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Lin Yutang on the art of reading

“The man who has not the habit of reading is imprisoned in his immediate world, in respect to time and space.”

Lin Yutang has helped me re-discover why I read. And I don’t mean reading just to ascertain material facts and routine information. I mean deep seeded reading that stirs the soul and excites the mind. I was awakened to the joy of reading at a very young age and spent a lot of my youthful days roaming the stacks of our local post library while other kids where roaming the neighbourhood. The library was my church and reading was my religion. And after reading Lin Yutang’s essay on The Importance of Living, I feel like a born again reader.

Lin Yutang opens his essay up with a comparison of a reader versus a non-reader. For Yutang, the person who does not have a cultivated habit of reading is imprisoned in their immediate world with respect to time and space. That person has limited their lives to a series of routines – limited contacts and conversations, which occur mostly within their immediate circle of friends and acquaintances and in the context their current environment. Yutang says, “From this prison there is no escape.”

Contrast this with the person who has cultivated a habit of reading:

“He immediately enters a different world, and if it’s a good book, he is immediately put in touch with one of the best talkers of the world. This talker leads him on and carries him into a different country or a different age, or unburdens to him some of his personal regrets, or discusses with him some special line or aspect of life that the reader knows nothing about.”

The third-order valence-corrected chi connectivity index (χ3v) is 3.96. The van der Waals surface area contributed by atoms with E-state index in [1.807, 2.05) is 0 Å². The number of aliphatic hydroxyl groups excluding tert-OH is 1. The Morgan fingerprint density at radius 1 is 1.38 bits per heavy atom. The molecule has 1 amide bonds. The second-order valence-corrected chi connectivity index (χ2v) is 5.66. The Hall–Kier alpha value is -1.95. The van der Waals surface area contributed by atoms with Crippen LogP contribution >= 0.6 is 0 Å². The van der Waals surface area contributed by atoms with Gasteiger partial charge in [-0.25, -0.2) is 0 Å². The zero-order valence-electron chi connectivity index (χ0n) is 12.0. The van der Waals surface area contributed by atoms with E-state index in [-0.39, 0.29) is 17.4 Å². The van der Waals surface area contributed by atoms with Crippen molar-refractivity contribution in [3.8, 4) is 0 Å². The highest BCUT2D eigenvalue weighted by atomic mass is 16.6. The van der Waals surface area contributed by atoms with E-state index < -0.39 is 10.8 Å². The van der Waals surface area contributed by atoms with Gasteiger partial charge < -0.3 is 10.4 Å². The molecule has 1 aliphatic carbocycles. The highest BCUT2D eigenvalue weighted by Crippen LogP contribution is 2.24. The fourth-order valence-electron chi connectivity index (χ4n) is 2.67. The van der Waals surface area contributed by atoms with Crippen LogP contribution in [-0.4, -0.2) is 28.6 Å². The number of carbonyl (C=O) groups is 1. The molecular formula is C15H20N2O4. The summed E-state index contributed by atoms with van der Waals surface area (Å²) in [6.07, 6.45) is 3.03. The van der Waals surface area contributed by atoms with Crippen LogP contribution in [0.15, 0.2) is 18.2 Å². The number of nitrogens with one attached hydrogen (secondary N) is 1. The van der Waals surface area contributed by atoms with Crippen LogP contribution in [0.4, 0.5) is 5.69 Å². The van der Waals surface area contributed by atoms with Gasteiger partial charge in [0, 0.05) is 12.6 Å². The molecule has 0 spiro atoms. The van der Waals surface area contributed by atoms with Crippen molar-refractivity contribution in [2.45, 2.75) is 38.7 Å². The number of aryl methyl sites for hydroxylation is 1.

Reading has the potential to expand one’s mind. You’ve heard people say that you are what you eat. Equally you could say we are what we read.  As Sir John Hegarty, the advertising exec and founder of the agency Bartle Bogle Hegarty said, if you “read shit, you’ll think shit and you’ll create shit.”

So what kind of reading is best?

Yutang:

“The best kind of reading is that which leads us into a contemplative mood, and not that which is merely occupied with the report of events. The tremendous amount of time spent on newspapers I regard as not reading at all, for the average readers of papers are mainly concerned with getting reports about events and happenings without contemplative value.”

Yutang goes on to say that reading gives a person a certain charm and a flavour and it is to this end a person should read if they want to be a master in the art of reading. To read simply because one feels one ought to because it makes them appear educated misses the mark. According to Yutang, “Anyone who reads a book with a sense of obligation does not understand the art of reading,” and will soon find all the pleasure of reading is gone.

Instead Yutang tells us that reading must be entirely spontaneous:

“One takes a limp volume of Lisao, or of Omar Khayyam, and goes away hand in hand with his love to read on a river bank. If there are good clouds over one’s head, let them read the clouds and forget the books, or read the books and the clouds at the same time. Between times, a good pipe or a good cup of tea makes it still more perfect. Or perhaps on a snowy night, when one is sitting before the fireside, and there is a kettle singing in the hearth, one gathers ten or a dozen books on philosophy, economics, poetry, biography and piles them up on the couch and then leisurely turns over a few of them and gently lights on the one which strikes his fancy at the moment.”

Hooray for books!

One last thing, people constantly tell me they don’t have time to read. And perhaps it’s because when they think of reading, the think of hours sitting idly. The truth is you get in the habit of always having a book with you, be it a physical book, or on your smartphone or tablet, then you can read whenever you have a spare moment…while waiting in line at the post office or waiting for your train or next meeting to start, during lunch or whenever.

I think if you truly love books you’ll read on because you simply can’t help yourself.

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